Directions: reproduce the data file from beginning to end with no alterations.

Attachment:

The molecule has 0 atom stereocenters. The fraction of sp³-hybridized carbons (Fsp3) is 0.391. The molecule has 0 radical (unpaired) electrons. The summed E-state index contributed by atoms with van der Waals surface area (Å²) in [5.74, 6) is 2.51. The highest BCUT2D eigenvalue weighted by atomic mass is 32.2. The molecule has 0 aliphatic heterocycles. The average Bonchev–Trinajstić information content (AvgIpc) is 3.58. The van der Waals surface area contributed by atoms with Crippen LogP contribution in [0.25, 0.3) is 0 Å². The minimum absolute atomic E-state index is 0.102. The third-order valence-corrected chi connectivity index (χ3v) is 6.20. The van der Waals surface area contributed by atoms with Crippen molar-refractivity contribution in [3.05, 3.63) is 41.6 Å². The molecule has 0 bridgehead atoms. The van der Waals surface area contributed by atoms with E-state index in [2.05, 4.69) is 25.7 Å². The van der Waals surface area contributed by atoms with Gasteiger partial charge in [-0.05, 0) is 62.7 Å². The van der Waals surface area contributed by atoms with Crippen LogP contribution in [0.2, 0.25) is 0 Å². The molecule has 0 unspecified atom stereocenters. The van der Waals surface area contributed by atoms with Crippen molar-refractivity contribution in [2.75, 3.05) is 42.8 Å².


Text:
The molecule has 0 atom stereocenters. The fraction of sp³-hybridized carbons (Fsp3) is 0.391. The molecule has 0 radical (unpaired) electrons. The summed E-state index contributed by atoms with van der Waals surface area (Å²) in [5.74, 6) is 2.51. The highest BCUT2D eigenvalue weighted by atomic mass is 32.2. The molecule has 0 aliphatic heterocycles. The average Bonchev–Trinajstić information content (AvgIpc) is 3.58. The van der Waals surface area contributed by atoms with Crippen LogP contribution in [0.25, 0.3) is 0 Å². The minimum absolute atomic E-state index is 0.102. The third-order valence-corrected chi connectivity index (χ3v) is 6.20. The van der Waals surface area contributed by atoms with Crippen molar-refractivity contribution in [3.05, 3.63) is 41.6 Å². The molecule has 0 bridgehead atoms. The van der Waals surface area contributed by atoms with E-state index in [2.05, 4.69) is 25.7 Å². The van der Waals surface area contributed by atoms with Gasteiger partial charge in [-0.05, 0) is 62.7 Å². The van der Waals surface area contributed by atoms with Crippen LogP contribution in [0.2, 0.25) is 0 Å². The molecule has 0 unspecified atom stereocenters. The van der Waals surface area contributed by atoms with Crippen molar-refractivity contribution in [2.75, 3.05) is 42.8 Å².